442 posts • joined Sunday 16th March 2008 01:19 GMT
Monitoring suspected terrorist communications networks within MMORPGs. At least that's what they tell the boss when they get caught playing WoW on company time.
Re: interesting but...
Hand cranked generators typically require (almost) continuous low level work input. This scheme requires an occasional high level work input and no attention between times. Wind up devices fall between these two cases.
Next step: Whip up a general purpose generator kit. Offer it with some interchangeable gears (think LEGO*). Let the locals or some NGO group find various input power sources and produce instructions install them. I recall seeing a low power generator running off a crank connected to a paddle in a creek that oscillated in an eddy current.
*We'll need the obligatory Playmobil mockup for proof of concept.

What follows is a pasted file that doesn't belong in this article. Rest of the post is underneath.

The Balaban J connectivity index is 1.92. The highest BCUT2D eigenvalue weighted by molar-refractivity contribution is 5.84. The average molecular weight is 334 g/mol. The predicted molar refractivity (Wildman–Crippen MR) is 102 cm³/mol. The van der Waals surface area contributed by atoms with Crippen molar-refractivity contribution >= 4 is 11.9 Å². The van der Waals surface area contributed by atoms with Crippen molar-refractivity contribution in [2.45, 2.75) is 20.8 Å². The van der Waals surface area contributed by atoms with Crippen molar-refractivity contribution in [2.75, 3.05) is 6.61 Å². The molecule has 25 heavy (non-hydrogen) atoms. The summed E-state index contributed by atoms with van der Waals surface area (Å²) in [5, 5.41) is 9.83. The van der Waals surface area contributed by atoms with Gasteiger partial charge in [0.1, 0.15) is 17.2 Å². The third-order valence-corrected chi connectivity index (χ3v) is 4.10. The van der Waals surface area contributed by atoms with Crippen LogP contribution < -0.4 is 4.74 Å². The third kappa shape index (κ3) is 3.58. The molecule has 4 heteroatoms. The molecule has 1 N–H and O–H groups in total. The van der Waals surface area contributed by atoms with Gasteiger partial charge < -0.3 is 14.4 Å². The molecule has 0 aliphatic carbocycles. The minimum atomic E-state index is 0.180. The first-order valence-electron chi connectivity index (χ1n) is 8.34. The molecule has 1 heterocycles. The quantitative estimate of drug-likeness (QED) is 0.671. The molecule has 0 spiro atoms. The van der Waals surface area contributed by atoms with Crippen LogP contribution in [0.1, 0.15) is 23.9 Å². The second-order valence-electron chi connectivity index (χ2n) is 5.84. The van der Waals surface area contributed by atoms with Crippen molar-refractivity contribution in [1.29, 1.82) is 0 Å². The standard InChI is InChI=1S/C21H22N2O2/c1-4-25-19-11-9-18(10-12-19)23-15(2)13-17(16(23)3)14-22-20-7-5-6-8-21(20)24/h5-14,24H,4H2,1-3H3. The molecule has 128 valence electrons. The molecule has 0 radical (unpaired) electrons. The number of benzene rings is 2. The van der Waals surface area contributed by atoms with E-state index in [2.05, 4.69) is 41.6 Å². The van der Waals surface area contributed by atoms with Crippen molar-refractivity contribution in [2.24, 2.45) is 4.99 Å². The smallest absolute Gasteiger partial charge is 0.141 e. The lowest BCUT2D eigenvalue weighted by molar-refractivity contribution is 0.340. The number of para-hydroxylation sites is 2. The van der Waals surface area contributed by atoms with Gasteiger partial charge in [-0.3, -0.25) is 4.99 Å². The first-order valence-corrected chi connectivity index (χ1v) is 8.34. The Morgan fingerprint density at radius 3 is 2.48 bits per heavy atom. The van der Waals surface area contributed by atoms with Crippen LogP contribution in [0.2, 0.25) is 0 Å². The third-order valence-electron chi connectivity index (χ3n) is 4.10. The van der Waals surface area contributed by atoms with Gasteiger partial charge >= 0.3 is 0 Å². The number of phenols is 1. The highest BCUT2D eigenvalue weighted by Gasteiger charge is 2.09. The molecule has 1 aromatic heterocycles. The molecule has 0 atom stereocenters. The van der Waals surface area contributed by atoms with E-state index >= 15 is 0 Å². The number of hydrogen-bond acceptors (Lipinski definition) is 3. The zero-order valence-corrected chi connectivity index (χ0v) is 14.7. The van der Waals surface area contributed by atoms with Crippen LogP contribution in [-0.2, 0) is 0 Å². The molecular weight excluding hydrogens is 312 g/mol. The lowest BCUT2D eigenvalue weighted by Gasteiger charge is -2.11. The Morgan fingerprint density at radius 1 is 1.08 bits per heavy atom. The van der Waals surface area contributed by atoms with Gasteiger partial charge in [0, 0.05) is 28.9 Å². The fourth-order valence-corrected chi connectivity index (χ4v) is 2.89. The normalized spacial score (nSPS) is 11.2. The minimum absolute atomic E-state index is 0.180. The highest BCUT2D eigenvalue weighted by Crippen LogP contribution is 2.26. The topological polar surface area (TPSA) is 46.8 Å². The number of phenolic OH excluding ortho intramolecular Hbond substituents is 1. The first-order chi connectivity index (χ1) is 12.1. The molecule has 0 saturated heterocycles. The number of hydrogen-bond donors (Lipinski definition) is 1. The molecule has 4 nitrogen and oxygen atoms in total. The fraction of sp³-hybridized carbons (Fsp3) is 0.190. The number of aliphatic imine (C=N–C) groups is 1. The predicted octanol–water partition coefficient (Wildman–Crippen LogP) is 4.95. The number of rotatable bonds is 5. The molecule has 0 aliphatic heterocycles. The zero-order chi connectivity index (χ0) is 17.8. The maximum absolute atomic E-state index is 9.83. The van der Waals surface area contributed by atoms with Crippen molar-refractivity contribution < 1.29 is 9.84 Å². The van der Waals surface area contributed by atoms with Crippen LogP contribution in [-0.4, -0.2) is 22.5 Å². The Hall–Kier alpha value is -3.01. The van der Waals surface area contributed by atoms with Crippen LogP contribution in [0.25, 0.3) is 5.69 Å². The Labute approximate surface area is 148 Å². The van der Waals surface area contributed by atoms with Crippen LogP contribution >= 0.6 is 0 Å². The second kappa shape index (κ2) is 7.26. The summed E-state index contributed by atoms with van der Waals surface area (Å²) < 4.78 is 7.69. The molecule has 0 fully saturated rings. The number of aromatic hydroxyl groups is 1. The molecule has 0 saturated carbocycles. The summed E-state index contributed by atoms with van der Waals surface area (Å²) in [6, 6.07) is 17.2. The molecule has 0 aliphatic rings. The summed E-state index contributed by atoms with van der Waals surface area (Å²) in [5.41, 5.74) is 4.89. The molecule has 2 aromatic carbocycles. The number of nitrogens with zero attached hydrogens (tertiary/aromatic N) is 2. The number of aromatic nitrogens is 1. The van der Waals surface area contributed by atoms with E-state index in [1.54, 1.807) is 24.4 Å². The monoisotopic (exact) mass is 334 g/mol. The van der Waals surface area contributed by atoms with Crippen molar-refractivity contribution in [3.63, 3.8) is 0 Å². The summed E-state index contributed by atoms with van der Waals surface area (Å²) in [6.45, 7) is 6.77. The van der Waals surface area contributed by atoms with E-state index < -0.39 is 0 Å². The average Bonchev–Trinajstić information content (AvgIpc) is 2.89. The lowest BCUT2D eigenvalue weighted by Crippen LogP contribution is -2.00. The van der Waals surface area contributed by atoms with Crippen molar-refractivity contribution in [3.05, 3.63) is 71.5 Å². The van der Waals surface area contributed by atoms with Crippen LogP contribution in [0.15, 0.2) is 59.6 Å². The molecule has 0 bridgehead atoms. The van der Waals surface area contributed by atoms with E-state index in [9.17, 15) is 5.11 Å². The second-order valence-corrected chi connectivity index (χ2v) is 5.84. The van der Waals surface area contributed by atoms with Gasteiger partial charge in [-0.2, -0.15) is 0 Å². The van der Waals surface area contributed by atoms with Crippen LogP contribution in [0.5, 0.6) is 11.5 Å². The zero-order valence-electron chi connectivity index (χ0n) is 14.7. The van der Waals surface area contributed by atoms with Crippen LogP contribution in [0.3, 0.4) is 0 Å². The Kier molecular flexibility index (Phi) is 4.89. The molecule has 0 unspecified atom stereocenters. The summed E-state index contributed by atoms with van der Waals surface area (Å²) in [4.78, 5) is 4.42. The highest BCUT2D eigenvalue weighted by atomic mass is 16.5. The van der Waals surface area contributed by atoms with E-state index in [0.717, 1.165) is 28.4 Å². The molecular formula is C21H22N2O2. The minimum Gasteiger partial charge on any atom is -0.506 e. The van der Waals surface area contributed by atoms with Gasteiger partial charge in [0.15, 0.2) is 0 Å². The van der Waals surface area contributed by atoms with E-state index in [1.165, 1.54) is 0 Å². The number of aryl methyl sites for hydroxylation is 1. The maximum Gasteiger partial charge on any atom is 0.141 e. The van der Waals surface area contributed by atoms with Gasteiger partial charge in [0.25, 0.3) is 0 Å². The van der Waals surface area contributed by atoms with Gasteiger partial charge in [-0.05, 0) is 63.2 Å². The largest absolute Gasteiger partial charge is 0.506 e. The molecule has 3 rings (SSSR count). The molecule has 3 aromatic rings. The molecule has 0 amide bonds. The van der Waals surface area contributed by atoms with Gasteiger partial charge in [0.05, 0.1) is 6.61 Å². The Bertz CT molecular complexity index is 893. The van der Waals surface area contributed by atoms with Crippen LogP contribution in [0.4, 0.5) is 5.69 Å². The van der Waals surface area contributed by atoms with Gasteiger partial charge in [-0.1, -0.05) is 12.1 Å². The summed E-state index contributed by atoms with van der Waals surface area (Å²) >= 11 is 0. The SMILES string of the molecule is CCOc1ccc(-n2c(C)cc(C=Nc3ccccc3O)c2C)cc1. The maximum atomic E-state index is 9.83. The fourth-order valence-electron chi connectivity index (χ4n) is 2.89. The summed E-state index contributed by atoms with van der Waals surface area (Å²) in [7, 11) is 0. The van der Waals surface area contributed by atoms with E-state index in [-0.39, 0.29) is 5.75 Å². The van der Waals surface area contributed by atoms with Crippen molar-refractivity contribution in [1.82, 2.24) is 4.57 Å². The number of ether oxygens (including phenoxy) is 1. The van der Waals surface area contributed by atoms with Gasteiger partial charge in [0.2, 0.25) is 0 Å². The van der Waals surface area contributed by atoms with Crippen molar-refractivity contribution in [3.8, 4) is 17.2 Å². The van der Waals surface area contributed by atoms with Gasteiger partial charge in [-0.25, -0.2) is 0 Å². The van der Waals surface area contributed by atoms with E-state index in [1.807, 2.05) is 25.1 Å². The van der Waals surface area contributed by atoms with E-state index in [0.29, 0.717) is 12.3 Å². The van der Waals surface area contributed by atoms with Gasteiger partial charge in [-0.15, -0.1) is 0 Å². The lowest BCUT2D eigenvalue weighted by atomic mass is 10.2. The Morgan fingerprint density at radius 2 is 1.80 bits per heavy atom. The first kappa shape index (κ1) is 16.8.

"Were I to design this I'd use something like a torque converter."
Better yet, a DC to DC voltage converter. You tweak the conversion ratio to keep the generator running at a peak efficiency point while providing constant output current (to an LED array) or constant voltage (to charge a battery). The firmware, once developed, is much cheaper per unit than knocking off copies of a mechanical device. The microcontrollers can be had for pennies apiece.
For pumped storage, you need water. Even though you can pump it back up, there will be system losses. Water is scarce in many third world countries. Rocks are plentiful.
Re: $299 vs £350
What is that in Big Macs?
Re: Looks like a modernised netbook